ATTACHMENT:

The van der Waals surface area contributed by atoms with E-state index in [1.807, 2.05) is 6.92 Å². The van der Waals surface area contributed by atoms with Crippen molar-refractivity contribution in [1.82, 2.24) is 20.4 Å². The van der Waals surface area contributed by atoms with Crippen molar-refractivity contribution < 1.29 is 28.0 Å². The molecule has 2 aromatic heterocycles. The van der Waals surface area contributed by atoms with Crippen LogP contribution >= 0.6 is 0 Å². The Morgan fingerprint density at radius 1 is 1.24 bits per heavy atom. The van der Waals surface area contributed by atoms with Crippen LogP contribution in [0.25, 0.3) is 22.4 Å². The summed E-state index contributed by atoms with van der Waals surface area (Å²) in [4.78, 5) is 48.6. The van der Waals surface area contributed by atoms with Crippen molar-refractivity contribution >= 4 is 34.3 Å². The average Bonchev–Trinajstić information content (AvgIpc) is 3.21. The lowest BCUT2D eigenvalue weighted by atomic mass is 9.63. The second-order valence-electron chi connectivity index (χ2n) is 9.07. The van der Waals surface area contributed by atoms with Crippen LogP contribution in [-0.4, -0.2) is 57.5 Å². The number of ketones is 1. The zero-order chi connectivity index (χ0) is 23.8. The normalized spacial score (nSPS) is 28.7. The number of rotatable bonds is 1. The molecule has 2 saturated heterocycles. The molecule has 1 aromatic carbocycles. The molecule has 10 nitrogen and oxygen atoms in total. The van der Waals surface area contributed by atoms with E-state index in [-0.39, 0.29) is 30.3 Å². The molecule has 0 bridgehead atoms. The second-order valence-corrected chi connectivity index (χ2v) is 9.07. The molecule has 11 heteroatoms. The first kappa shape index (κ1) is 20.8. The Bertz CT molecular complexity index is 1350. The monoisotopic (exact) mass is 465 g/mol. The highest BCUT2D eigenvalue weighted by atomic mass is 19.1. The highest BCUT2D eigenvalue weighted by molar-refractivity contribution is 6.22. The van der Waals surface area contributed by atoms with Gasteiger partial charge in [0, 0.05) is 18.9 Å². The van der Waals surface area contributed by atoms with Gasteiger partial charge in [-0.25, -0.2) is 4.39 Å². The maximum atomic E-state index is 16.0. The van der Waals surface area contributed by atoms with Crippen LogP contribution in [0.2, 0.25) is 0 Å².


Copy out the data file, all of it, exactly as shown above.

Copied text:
The van der Waals surface area contributed by atoms with E-state index in [1.807, 2.05) is 6.92 Å². The van der Waals surface area contributed by atoms with Crippen molar-refractivity contribution in [1.82, 2.24) is 20.4 Å². The van der Waals surface area contributed by atoms with Crippen molar-refractivity contribution < 1.29 is 28.0 Å². The molecule has 2 aromatic heterocycles. The van der Waals surface area contributed by atoms with Crippen LogP contribution >= 0.6 is 0 Å². The Morgan fingerprint density at radius 1 is 1.24 bits per heavy atom. The van der Waals surface area contributed by atoms with Crippen LogP contribution in [0.25, 0.3) is 22.4 Å². The summed E-state index contributed by atoms with van der Waals surface area (Å²) in [4.78, 5) is 48.6. The van der Waals surface area contributed by atoms with Crippen molar-refractivity contribution >= 4 is 34.3 Å². The average Bonchev–Trinajstić information content (AvgIpc) is 3.21. The lowest BCUT2D eigenvalue weighted by atomic mass is 9.63. The second-order valence-electron chi connectivity index (χ2n) is 9.07. The van der Waals surface area contributed by atoms with Crippen LogP contribution in [-0.4, -0.2) is 57.5 Å². The number of ketones is 1. The zero-order chi connectivity index (χ0) is 23.8. The normalized spacial score (nSPS) is 28.7. The number of rotatable bonds is 1. The molecule has 2 saturated heterocycles. The molecule has 1 aromatic carbocycles. The molecule has 10 nitrogen and oxygen atoms in total. The van der Waals surface area contributed by atoms with E-state index in [-0.39, 0.29) is 30.3 Å². The molecule has 0 bridgehead atoms. The second-order valence-corrected chi connectivity index (χ2v) is 9.07. The molecule has 11 heteroatoms. The first kappa shape index (κ1) is 20.8. The Bertz CT molecular complexity index is 1350. The monoisotopic (exact) mass is 465 g/mol. The highest BCUT2D eigenvalue weighted by atomic mass is 19.1. The highest BCUT2D eigenvalue weighted by molar-refractivity contribution is 6.22. The van der Waals surface area contributed by atoms with Gasteiger partial charge in [0, 0.05) is 18.9 Å². The van der Waals surface area contributed by atoms with Gasteiger partial charge in [-0.25, -0.2) is 4.39 Å². The maximum atomic E-state index is 16.0. The van der Waals surface area contributed by atoms with Crippen LogP contribution in [0.2, 0.25) is 0 Å².